I participated in a stimulating conference yesterday, marking the 25th Anniversary of the Thomson Reuters Fellowship at the University of Oxford. It was attended primarily by journalists, but it drove home the need for social science research to place more focus on the role of the Internet in shaping the quality of journalism.
For decades, much has been written about the potential relevance of new information and communication technologies (ICTs), like the Internet, to the production and distribution of news. Early visions of the 1960s around the ‘public information utility’, to discussion of wired cities and the future of videotext, always saw a role of new media in the news process. Likewise, many hopes were pinned in online news with the rise of the Internet. However, electronic news has always been marginalized by the news industry. Even when involved in new media, the news industry has done so mainly from a defensive position – as a means to track its development in case there really is a threat coming from the new media. Many videotext trials of the 1980s were in this vein.
No longer. In just the last several years, following the dotcom bubble, it has become clear that newspapers are beginning to think strategically about how to use the Internet to maintain and enhance their role. Arthur Sulzberger, the publisher of the New York Times, made the opening keynote of the conference, which clearly underscored the centrality of the Internet in his strategic vision for his paper and his industry.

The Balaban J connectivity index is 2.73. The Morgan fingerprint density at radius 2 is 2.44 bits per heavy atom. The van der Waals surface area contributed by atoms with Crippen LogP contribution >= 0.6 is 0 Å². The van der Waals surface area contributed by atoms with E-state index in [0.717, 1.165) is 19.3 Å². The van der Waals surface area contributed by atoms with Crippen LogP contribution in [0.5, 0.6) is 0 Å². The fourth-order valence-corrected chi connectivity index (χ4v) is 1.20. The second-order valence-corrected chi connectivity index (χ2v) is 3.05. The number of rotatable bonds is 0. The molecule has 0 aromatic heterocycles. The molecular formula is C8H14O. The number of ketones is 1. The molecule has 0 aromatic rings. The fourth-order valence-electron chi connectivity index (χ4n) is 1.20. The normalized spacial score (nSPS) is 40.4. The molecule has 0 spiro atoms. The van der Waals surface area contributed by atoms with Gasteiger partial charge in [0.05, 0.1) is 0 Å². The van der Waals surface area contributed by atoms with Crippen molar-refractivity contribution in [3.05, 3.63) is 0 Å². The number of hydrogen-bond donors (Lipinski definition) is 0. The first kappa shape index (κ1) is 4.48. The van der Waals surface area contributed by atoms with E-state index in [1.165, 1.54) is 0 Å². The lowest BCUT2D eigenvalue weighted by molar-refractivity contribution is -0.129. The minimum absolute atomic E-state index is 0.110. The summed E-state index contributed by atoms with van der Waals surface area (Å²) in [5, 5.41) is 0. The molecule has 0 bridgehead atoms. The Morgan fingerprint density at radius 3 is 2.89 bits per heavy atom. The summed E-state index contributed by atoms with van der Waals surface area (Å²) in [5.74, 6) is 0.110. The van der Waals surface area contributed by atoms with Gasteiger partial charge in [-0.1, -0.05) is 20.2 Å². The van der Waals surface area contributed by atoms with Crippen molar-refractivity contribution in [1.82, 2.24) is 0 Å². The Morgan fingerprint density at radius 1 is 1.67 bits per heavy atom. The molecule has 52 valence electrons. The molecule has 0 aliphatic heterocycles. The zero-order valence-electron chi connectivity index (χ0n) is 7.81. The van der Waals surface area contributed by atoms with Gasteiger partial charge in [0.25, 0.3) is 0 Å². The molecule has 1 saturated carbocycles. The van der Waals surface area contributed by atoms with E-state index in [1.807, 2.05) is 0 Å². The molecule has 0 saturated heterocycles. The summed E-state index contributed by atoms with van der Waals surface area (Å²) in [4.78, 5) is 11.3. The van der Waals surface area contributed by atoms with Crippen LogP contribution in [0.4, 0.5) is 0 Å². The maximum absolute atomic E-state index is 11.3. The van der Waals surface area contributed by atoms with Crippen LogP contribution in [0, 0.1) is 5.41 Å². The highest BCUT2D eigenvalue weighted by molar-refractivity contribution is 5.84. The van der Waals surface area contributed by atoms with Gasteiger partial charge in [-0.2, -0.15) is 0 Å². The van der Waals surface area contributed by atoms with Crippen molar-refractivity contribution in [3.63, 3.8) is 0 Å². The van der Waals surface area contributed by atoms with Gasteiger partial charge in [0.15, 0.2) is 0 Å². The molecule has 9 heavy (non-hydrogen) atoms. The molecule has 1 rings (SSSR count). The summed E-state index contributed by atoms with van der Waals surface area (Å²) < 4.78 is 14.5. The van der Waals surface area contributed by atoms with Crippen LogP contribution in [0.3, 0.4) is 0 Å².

In many respects, it is no longer as important to make the argument that the news industry should think more critically about how to use the Internet to support their future. As one practitioner put it to me: ‘We have no choice.’
Having accepted the arrival of the Internet as a central aspect of modern news organizations, two major research areas should become more prominent.
One is how the Internet is being used in all stages of the news process – in gathering news, gate-keeping and selecting stories, and producing and distributing the news. We need more research on the changes in covering developments in the field, the newsroom, and with its consumption at home, increasingly at work, and on the move. For example, will we see the training of journalists move away from creating the artisan to training more specialized individuals to work in more collaborative teams? Will distributed collaboration be even more important to the production of news than it has in the past?